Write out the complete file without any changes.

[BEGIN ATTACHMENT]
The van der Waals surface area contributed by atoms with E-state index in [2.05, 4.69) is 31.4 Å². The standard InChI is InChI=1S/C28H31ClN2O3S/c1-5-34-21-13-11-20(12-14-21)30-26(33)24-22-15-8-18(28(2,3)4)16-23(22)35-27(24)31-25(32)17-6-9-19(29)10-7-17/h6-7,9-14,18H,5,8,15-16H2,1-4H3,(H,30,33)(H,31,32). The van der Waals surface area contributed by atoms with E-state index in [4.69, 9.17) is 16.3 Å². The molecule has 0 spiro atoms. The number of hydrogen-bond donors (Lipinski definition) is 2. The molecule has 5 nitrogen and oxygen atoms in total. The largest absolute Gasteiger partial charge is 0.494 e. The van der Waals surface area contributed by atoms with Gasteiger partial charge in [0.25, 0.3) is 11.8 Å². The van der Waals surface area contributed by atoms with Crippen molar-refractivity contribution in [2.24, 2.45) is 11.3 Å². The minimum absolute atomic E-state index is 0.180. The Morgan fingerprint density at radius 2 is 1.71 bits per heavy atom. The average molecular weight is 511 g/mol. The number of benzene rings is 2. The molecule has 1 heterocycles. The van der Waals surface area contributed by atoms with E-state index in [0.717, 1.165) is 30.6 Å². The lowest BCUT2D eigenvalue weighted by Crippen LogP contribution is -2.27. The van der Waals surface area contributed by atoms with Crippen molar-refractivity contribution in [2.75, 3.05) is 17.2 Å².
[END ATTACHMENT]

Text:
The van der Waals surface area contributed by atoms with E-state index in [2.05, 4.69) is 31.4 Å². The standard InChI is InChI=1S/C28H31ClN2O3S/c1-5-34-21-13-11-20(12-14-21)30-26(33)24-22-15-8-18(28(2,3)4)16-23(22)35-27(24)31-25(32)17-6-9-19(29)10-7-17/h6-7,9-14,18H,5,8,15-16H2,1-4H3,(H,30,33)(H,31,32). The van der Waals surface area contributed by atoms with E-state index in [4.69, 9.17) is 16.3 Å². The molecule has 0 spiro atoms. The number of hydrogen-bond donors (Lipinski definition) is 2. The molecule has 5 nitrogen and oxygen atoms in total. The largest absolute Gasteiger partial charge is 0.494 e. The van der Waals surface area contributed by atoms with Gasteiger partial charge in [0.25, 0.3) is 11.8 Å². The van der Waals surface area contributed by atoms with Crippen molar-refractivity contribution in [2.24, 2.45) is 11.3 Å². The minimum absolute atomic E-state index is 0.180. The Morgan fingerprint density at radius 2 is 1.71 bits per heavy atom. The average molecular weight is 511 g/mol. The number of benzene rings is 2. The molecule has 1 heterocycles. The van der Waals surface area contributed by atoms with E-state index in [0.717, 1.165) is 30.6 Å². The lowest BCUT2D eigenvalue weighted by Crippen LogP contribution is -2.27. The van der Waals surface area contributed by atoms with Crippen molar-refractivity contribution in [2.75, 3.05) is 17.2 Å².